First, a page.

Python is one of my favourite languages to develop in (if you haven't noticed yet). My favourite feature of Python is how easy it is to share your work with others and integrate other's code into your own projects. However as a project grows and gets older as time goes on it can be cumbersome to keep track of hundreds of dependencies that your project relies on to work. Even more so when all of these package dependencies are also being updated and changing functionality.
One elegant solution that I always use when first starting a new project is to use Anaconda (https://www.anaconda.com/). Anaconda is a free, easy-to-install package and environment manager for Python. It is very simple to use in that when you are starting a new project, you just need to create a new environment (within the Anaconda navigator) with the python version you wish to use and then activate it. Simple as that.
In one single line, we have just created a new environment named "new_environment_name" and specified that this environment will use Python version 3.5. Now to activate the environment it is as simple as typing "activate new_environment_name".
Now to see what packages are contained within our newly created environment, or to ever see what packages and their versions are listed the command is:
Now that we have created, activated and peeked inside our newly created environment we need to add some packages that we might use! This is as simple as the command "conda install PACKAGENAME", for example we might want to install matplotlib, a widely used data visualization package. Installing matplotlib into our environment is done by the command:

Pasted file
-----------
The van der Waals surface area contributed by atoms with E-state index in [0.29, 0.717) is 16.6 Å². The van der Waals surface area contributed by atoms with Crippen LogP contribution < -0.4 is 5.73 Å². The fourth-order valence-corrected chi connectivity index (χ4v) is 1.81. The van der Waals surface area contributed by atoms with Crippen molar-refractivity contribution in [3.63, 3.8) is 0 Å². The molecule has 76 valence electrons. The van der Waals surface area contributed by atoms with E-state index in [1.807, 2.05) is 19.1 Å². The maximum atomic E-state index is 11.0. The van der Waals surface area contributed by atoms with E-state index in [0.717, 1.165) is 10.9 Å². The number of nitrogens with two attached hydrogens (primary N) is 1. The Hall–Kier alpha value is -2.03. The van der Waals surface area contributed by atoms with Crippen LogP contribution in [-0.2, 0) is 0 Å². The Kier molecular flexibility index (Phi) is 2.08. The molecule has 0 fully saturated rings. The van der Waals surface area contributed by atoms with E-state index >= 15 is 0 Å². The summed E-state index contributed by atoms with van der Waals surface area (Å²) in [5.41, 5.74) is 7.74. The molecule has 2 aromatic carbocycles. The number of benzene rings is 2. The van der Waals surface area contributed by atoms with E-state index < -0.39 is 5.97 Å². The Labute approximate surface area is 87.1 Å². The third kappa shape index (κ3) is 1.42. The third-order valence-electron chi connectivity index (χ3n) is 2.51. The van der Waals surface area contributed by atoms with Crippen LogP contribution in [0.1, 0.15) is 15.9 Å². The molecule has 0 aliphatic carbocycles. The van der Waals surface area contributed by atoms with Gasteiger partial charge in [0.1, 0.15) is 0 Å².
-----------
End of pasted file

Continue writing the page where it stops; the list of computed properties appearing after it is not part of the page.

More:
You will note that when this runs, it also asks to install all the dependencies that matplotlib relies on and will also notify you later when you have more packages that some might clash and need to be upgraded/downgraded so that all packages have a common version to work with.
With regards to working with certain version numbers of packages within an Anaconda environment, to install a specific version of a package, or even if you know what the minimum requirement is, can by following the table below:
|Fuzzy||numpy=1.11||1.11.0, 1.11.1, 1.11.2, 1.11.18, etc|
|Greater than or equal to||"numpy>=1.11"||1.11.0 or higher|
|OR||"numpy=1.11.1|1.11.3"||1.11.1 or 1.11.3|
|AND||"numpy>1.8,<2"||1.8, 1.9, not 2.0|
By following these simple constraint rules, it is very easy to manage package version to maintain dependencies within your project without tearing your hair out when packages update and break your project.
Another major benefit of using Anaconda to manage your project's package dependencies is that when you're developing simultaneously with other projects and you may discover some bugs and wish to share them with your colleagues. To share all the dependencies (and their respective versions) with your colleague is as easy as generating an "environment file" and sharing the file with them so they have exactly the same environment as you. This is done by the following command:
Similarly, if you colleague sends you their "environment file", the command to reproduce their environment is (Please note that the name of the environment is encoded within the first line of the .yml file):
In summary, Anaconda can be used to easily manage packages and dependencies across a project and fast track test/bug reproduction across multiple machines seamlessly. Personally, I would always advise to use a package manager across projects no matter the size.